1Password confirms attacker tried to pull list of admin users after Okta intrusion
Says logins are safe, as high-profile customers complain they knew about the breach before Okta
1Password is confirming it was attacked by cyber criminals after Okta was breached for the second time in as many years, but says customers' login details are safe.
The outfit said the attack was initially detected on September 29 by a member of 1Password's IT team after they received an email indicating that they had ordered a report including a list of all 1Password admins.
Knowing they didn't order this report, the company's incident response team was quickly engaged. They found a suspicious IP address and later realized the unknown attacker accessed the company's Okta instance with admin privileges.
The investigation found no evidence of data exfiltration or access of any systems outside of Okta. Attackers were instead observed attempting to "lay low" and scout for intelligence that might later lead to a bigger, more sophisticated attack.
"We immediately terminated the activity, investigated, and found no compromise of user data or other sensitive systems, either employee-facing or user-facing," said Pedro Canahuati, CTO at 1Password, in a blog post.
Before being removed from the network, the attacker performed actions including:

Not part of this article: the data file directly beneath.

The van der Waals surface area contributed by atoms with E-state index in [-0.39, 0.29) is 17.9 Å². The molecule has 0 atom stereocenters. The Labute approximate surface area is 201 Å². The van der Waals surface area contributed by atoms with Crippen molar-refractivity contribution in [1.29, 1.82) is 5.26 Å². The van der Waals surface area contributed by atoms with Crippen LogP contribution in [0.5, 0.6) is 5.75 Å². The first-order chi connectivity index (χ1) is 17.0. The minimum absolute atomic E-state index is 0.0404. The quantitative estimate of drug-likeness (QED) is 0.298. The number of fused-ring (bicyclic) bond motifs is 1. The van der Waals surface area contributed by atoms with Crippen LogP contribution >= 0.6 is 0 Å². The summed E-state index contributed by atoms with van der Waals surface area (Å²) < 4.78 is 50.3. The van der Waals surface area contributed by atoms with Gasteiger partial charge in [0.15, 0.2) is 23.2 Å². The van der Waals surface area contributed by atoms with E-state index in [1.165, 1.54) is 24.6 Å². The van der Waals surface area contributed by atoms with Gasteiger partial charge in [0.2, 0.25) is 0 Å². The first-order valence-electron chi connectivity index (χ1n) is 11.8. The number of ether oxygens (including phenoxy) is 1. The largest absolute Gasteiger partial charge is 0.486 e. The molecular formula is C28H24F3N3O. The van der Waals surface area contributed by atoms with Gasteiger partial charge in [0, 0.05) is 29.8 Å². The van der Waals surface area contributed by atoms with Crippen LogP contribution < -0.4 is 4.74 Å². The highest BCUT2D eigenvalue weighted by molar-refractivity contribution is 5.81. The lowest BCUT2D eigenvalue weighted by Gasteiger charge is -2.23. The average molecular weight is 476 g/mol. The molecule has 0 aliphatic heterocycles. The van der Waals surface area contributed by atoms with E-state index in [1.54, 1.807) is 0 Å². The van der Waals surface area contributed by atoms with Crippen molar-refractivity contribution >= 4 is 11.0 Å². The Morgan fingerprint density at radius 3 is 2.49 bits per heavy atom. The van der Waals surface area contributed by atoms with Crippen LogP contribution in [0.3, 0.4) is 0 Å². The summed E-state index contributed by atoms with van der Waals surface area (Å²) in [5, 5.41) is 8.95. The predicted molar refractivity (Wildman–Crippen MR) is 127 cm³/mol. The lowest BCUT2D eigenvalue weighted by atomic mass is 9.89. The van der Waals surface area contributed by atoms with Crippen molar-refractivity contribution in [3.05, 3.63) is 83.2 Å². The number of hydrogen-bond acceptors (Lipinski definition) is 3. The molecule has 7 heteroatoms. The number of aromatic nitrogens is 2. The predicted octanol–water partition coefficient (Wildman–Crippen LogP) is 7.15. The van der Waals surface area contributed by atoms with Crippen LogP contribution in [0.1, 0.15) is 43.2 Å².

- Attempted access to the 1Password IT staffer's user dashboard (Okta blocked this)
- Updated an existing identity provider (IDP) tied to 1Password's Google production environment to impersonate the company's users
- Activated that IDP
- Requested a report of all admin users
How the 1Password attack unfolded
The attack on 1Password began in the same way as others have in this new campaign, with the attacker accessing a HTTP Archive (HAR) file uploaded to Okta's customer support portal.
Uploading HAR files to Okta's customer support portal is common practice when Okta support is engaged with a customer.
Inside this HAR file was information about the traffic to and from Okta's servers from the IT team member's browser, but also inside it is other data like the session cookie.